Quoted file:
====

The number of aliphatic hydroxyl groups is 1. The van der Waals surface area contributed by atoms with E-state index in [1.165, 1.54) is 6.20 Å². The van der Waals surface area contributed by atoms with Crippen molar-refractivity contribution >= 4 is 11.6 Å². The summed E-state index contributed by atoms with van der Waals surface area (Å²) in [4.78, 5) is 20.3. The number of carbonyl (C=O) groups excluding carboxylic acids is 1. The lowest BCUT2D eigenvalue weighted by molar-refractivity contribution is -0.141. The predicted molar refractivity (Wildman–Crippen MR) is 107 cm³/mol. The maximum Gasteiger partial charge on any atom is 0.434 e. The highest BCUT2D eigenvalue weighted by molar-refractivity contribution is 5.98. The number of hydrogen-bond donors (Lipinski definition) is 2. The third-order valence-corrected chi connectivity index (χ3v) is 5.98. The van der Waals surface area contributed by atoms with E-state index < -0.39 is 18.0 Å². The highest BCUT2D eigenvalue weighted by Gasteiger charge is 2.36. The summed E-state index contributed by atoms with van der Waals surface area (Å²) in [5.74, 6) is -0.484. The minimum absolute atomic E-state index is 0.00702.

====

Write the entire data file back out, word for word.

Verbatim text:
The number of aliphatic hydroxyl groups is 1. The van der Waals surface area contributed by atoms with E-state index in [1.165, 1.54) is 6.20 Å². The van der Waals surface area contributed by atoms with Crippen molar-refractivity contribution >= 4 is 11.6 Å². The summed E-state index contributed by atoms with van der Waals surface area (Å²) in [4.78, 5) is 20.3. The number of carbonyl (C=O) groups excluding carboxylic acids is 1. The lowest BCUT2D eigenvalue weighted by molar-refractivity contribution is -0.141. The predicted molar refractivity (Wildman–Crippen MR) is 107 cm³/mol. The maximum Gasteiger partial charge on any atom is 0.434 e. The highest BCUT2D eigenvalue weighted by molar-refractivity contribution is 5.98. The number of hydrogen-bond donors (Lipinski definition) is 2. The third-order valence-corrected chi connectivity index (χ3v) is 5.98. The van der Waals surface area contributed by atoms with E-state index < -0.39 is 18.0 Å². The highest BCUT2D eigenvalue weighted by Gasteiger charge is 2.36. The summed E-state index contributed by atoms with van der Waals surface area (Å²) in [5.74, 6) is -0.484. The minimum absolute atomic E-state index is 0.00702.